The Impossible seems just that

by Anonymous on Jan. 22nd, 2013

Tsunami in Thailand: An actual photo of the tsunami taken December 26, 2004 in Ao Nang, Krabi Province, Thailand. The motion picture The Impossible (2012) gives a very accurate depiction of the devastating effects of the natural disaster.
Tsunami in Thailand: An actual photo of the tsunami taken December 26, 2004 in Ao Nang, Krabi Province, Thailand. The motion picture The Impossible (2012) gives a very accurate depiction of the devastating effects of the natural disaster.Courtesy Public domain photo by David Rydevik via Wikimedia
Natural disasters are a fact of nature, and natural disaster movies are a fact of the film industry. Whether it be volcanoes, errant asteroids, earthquakes, or something as far-fetched as the seeds of carnivorous plants riding to Earth on meteorites (one of my childhood favorites) - the genre has been a story staple since the early days of cinema.

This year's offering is The Impossible, a gut-wrenching movie that portrays the effects of the December 26, 2004 tsunami in Thailand. The main storyline centers on a family of five who struggles to survive and reconnect after a 9.3 earthquake in the Indian Ocean triggers a deadly tsunami that killed more than a quarter-million people. In the film, the family is English, but the screenplay was based on the actual ordeal of a Spanish family (you can read about them here but be aware that it could be a spoiler for watching the film).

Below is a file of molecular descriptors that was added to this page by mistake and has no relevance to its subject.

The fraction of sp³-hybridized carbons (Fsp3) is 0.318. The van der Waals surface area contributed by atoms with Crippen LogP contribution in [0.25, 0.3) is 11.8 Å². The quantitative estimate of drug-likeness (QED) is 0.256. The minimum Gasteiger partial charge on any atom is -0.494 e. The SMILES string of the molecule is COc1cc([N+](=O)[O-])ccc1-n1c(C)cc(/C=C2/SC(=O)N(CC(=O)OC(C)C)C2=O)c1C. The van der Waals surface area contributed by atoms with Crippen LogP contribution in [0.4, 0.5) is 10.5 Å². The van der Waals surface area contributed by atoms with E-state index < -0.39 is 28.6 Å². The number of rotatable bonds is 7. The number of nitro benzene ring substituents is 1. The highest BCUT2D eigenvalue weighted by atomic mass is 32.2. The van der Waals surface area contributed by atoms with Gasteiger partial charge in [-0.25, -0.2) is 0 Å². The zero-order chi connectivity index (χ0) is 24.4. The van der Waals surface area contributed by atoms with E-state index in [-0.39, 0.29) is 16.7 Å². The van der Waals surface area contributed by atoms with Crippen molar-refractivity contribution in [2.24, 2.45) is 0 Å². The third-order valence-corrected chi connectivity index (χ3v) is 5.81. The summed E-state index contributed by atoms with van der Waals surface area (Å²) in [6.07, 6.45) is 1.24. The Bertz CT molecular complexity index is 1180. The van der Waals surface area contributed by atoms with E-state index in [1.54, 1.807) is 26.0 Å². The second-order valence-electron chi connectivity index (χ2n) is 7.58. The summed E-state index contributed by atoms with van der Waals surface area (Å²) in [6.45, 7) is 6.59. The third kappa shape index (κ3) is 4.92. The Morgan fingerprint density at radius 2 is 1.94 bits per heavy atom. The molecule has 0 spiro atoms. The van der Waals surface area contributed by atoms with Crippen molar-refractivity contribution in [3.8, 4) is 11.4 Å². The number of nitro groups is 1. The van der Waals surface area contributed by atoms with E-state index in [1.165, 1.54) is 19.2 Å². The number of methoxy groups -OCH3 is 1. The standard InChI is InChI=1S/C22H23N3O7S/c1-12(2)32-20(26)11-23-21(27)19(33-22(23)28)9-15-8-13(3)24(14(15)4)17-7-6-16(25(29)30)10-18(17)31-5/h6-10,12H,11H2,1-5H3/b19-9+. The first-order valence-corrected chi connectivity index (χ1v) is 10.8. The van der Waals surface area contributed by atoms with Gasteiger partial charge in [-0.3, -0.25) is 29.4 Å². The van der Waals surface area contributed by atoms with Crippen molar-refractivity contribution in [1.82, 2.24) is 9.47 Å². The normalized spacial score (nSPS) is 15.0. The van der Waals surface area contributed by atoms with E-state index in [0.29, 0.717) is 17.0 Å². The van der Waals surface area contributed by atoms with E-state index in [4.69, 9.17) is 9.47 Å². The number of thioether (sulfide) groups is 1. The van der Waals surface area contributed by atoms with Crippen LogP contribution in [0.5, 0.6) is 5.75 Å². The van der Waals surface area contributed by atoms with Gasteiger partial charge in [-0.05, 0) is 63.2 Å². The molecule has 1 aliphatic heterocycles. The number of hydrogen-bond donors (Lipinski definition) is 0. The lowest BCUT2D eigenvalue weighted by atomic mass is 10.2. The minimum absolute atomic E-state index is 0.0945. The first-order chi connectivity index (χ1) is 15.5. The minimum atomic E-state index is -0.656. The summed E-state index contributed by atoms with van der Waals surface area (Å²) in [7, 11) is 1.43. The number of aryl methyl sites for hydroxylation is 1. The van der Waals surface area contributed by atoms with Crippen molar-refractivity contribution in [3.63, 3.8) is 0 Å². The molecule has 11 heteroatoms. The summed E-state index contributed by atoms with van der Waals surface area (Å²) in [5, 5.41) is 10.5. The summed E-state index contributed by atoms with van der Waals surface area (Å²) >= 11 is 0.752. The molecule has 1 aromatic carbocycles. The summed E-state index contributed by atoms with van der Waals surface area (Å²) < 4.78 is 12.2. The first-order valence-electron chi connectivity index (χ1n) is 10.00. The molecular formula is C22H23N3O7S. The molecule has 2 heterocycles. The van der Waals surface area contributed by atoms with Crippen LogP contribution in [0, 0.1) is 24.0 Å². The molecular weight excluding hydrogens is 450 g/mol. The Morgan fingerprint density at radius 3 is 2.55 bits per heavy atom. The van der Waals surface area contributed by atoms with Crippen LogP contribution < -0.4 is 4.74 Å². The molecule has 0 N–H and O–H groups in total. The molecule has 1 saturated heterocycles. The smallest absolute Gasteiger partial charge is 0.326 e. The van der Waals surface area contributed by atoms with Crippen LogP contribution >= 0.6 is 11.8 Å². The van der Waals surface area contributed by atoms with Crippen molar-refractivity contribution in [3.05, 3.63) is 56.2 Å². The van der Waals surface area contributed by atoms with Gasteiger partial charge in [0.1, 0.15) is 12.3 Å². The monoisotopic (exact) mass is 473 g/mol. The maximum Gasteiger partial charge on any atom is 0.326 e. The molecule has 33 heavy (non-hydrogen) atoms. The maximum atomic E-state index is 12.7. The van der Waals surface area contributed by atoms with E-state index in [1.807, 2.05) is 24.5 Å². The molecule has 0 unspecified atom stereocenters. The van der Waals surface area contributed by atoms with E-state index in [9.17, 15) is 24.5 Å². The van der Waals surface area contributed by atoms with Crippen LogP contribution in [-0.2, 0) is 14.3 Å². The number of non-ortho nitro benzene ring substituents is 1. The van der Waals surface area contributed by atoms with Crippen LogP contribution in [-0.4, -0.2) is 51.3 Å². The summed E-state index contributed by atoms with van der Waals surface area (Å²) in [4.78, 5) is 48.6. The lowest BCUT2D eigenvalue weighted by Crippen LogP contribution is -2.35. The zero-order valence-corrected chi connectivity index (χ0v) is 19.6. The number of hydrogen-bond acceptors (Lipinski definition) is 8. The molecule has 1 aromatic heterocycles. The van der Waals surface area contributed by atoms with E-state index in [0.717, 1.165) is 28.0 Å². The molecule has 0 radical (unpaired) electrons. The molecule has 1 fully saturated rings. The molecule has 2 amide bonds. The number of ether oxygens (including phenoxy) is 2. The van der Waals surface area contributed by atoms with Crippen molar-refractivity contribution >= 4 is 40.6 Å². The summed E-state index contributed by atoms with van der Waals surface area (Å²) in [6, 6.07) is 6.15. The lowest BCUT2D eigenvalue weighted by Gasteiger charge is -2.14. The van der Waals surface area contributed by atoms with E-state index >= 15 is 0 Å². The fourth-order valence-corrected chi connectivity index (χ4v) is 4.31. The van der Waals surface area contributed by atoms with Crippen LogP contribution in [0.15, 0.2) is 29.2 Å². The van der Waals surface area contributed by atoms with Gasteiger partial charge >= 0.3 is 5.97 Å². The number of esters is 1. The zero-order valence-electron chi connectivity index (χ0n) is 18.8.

Personally, I thought the film was really good and gave an incredibly realistic and fascinating depiction of what it must have been like to have experienced such a devastating natural disaster. The special effects were amazing and I'm very curious to find out just how they were done. Plus it got me interested in re-examining the 2004 Indian Ocean tsunami.

LINKS
2004 Indian Ocean earthquake and tsunami
National Geographic info
Tsunami timeline
More earthquake-tsunami info

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Your Comments, Thoughts, Questions, Ideas

aldenjames's picture
aldenjames says:

Exactly, we could not stop the natural disaster. But if we survive from this we are fortunate. 2004 tsunami create a great havoc in people's life. Those who survive from that cannot forgot those incidents. Apart from this, film industry got their story line from such incidents and create a big film on that.

posted on Wed, 01/30/2013 - 6:58am
RP's picture
RP says:

I've always been a sucker for disaster flicks. I don't want to be in one, but it always moves me. My small experiences in Florida being hit by several hurricanes is enough. Nothing like the scale of that tsunami. That is terrifying to think about. I think a tsunami flick must be really difficult to shoot as it requires extreme amounts of water and stored/released water to make it realistic. Obviously much would have to be cgi, but there would still need to be considerable engineering to store and release massive amounts of water for close up shots.

posted on Thu, 04/18/2013 - 1:16pm
mdr's picture
mdr says:

Computer graphics (CGI) were used in the film but not as much as you would think. Instead, the director used a 1/3 scale model of the resort to depict the tsunami's destruction in the film, along with a large outdoor pool for shooting close-ups and other scenes with the actors. Here's a good article about the special effects used in the film.

posted on Thu, 04/18/2013 - 2:57pm

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